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Episode 108: Intellectualizing infidelity: A feminist remix

Political scientist Dr Lauren Rosewarne combines the academic and personal in a critical, feminist examination of being the ìother womanî in a affair with a married man. With host Jennifer Cook.

Guest

Dr Lauren Rosewarne
Author(s): up-close@unimelb.edu.au (University of Melbourne)

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The quality of our teaching inevitably has an impact on the behaviour of our students. This unit considers some of the factors that can contribute to misbehaviour in the classroom and some of the steps that we can take as teachers to re-engage students with the learning process. This unit considers the format of lessons, how lessons are delivered, how to present lesson content in an interesting and creative way, and the development of "engaging lessons".
Author(s): The Open University

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Learning outcomes
The quality of our teaching inevitably has an impact on the behaviour of our students. This unit considers some of the factors that can contribute to misbehaviour in the classroom and some of the steps that we can take as teachers to re-engage students with the learning process. This unit considers the format of lessons, how lessons are delivered, how to present lesson content in an interesting and creative way, and the development of "engaging lessons".
Author(s): The Open University

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Except for third party materials and otherwise stated (see http://www.open.ac.uk/conditions terms and conditions), this content is made available under a http://creativecommons.org/licenses/by-nc-sa/2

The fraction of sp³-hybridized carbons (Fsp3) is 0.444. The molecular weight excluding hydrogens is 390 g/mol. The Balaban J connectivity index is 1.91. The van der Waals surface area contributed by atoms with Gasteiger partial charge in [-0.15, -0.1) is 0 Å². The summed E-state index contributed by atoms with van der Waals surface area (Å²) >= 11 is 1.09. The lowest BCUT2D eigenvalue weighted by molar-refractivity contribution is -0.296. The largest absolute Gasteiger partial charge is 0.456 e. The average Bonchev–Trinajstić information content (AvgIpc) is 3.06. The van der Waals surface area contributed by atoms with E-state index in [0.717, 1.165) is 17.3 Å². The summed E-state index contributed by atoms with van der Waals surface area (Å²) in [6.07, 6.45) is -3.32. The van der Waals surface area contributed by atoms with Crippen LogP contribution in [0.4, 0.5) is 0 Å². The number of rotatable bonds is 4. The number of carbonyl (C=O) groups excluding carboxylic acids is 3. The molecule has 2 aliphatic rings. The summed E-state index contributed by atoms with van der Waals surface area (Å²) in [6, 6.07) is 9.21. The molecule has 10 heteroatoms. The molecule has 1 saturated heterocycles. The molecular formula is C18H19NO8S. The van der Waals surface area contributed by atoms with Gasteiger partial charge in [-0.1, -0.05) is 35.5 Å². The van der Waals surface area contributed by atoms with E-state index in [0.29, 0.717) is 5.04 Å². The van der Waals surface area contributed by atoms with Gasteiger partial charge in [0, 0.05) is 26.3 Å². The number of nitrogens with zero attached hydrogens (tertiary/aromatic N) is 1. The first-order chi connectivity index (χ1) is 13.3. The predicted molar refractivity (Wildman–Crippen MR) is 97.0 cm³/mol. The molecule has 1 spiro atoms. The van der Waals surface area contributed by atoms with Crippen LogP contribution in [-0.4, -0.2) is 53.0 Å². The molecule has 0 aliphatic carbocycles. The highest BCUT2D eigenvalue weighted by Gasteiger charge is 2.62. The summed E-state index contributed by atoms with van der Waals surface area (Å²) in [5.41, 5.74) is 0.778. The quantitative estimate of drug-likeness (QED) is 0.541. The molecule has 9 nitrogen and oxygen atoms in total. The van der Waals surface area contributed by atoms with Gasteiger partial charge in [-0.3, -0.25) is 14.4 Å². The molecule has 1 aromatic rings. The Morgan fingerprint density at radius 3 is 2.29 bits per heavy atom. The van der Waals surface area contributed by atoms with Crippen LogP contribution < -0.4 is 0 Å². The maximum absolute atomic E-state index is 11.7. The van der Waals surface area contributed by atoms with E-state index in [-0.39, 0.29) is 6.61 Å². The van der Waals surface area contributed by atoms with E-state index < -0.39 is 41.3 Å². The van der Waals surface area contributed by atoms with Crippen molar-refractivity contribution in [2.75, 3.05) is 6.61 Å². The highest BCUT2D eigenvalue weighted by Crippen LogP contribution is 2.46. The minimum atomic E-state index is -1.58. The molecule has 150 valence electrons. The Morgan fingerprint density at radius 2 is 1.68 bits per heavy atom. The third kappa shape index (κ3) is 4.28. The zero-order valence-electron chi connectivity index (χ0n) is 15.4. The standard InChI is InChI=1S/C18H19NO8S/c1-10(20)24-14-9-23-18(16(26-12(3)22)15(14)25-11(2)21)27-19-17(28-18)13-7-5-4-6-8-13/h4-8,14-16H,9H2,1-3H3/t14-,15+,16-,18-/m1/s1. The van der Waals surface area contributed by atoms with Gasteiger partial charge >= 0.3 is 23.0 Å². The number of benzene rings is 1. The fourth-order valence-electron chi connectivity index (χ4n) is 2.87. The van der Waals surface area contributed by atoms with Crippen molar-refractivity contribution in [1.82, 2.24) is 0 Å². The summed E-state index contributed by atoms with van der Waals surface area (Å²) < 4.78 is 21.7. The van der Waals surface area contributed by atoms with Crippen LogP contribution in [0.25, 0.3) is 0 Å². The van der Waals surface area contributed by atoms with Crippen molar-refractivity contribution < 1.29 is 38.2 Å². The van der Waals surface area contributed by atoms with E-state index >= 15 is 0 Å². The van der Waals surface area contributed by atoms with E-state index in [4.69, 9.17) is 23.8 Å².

Learning outcomes
This Unit looks at how units if inheritance are transmitted from one generation to the next. First you will look at what happens to the chromosones of animals and plants during the process of sexual reproduciton. Then you will examine how genes are transmitted in particular patterns from generation to generation. These two approaches combine to illustrate how the patterns of inheritance can be explained by the behaviour of chromosomes during sexual reproduction.
Author(s): The Open University

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Learning outcomes

The learning outcomes for this unit are:

  • To consider the value of democracy, through examples.

  • To try to challenge perceived wisdom about our political systems.

Learning outcomes

After studying this unit you should be able to:

  • illustrate what is social about social science;

  • demonstrate how certain social constructions become dominant;

  • distinguish how labelling something can create expectations about behaviour and actions;

  • give examples of inequalities that result from particular social constructions.

Introduction

Anti-social behaviour, homelessness, drugs, metal illness: all problems in today’s society. But what makes a problem social? This unit will help you to discover how these issues are identified, defined, given meaning and acted upon. You will also look at the conflicts within social science in this area.

This material is from our archive and is an adapted extract from Social Policy: Welfare, Power and Diversity (D218) which is no longer taught by The Open University. If you want